(Illustration by Chris Kindred for The Washington Post)

Anita Hemmings was Vassar College’s first African American graduate. But no one was supposed to know that she was black.

A light-skinned mixed-race woman, Hemmings passed as white for most of her time at Vassar — until her roommate hired a private investigator to find out the truth.

Hemmings graduated college in 1897 and continued passing as white for the rest of her life. Her story fits in with a broader history of African Americans passing in this country for personal safety, economic and social reasons.

In this episode of “Other: Mixed Race in America,” we learn the story of Hemmings, and we also learn about the legacy of passing that is inherited through generations of mixed-race Americans.

New episodes of “Other: Mixed Race in America” will publish every day for a week, starting May 1. Subscribe to the series on Apple Podcasts or RadioPublic.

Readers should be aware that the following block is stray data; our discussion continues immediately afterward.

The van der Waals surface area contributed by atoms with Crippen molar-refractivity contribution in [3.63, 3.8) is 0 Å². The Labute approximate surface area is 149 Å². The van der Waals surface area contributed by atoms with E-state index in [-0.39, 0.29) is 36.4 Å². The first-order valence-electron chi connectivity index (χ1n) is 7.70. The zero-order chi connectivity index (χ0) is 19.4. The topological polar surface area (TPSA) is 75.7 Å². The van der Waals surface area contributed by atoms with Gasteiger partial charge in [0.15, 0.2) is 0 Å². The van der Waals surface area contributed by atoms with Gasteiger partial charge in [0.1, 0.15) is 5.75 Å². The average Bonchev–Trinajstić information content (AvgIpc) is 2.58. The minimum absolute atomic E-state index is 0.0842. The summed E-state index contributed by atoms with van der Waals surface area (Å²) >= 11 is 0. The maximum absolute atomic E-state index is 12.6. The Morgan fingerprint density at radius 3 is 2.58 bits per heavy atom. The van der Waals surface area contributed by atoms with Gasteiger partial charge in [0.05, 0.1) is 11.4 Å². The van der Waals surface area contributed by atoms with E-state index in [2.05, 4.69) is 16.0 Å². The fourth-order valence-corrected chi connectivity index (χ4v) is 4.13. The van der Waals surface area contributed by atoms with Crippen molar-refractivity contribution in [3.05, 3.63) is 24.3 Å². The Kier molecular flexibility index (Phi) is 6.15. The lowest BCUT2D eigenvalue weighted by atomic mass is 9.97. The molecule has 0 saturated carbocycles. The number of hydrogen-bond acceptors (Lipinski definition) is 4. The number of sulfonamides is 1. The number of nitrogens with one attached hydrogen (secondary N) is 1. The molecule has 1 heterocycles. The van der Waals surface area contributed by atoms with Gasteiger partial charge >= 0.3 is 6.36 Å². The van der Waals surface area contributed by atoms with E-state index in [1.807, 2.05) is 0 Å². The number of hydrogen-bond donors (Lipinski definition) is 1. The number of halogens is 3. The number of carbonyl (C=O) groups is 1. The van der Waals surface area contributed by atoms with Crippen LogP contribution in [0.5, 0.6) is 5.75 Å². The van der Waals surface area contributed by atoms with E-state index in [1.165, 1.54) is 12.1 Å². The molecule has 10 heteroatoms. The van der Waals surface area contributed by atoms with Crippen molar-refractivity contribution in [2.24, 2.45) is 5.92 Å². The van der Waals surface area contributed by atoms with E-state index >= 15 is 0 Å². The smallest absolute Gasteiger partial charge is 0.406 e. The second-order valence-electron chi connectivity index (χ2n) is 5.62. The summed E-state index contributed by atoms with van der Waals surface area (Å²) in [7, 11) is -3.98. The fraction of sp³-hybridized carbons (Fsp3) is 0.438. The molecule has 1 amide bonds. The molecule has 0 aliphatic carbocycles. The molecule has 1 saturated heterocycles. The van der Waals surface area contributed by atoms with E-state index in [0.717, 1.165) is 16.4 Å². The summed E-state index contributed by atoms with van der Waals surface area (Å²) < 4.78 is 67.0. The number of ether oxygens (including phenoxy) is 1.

Read a transcript of this episode here. 

LISTEN:

Learn more about the other episodes here:

  1. Race is more than just black and white. This new podcast explores some of that middle ground. 
  2. Why it can be hard to date as a multiracial person
  3. What happens to your cultural heritage when you marry someone of a different race?
  4. The debate over who counts as ‘American’ is nothing new. Just ask this woman who was put in an internment camp when she was 10.
  5. Why it’s so powerful to see yourself represented in pop culture
  6. ‘That’s my story’: Heidi Durrow on why stories about multiracial identity just aren’t niche offerings
  7. How Ruth Ozeki renamed herself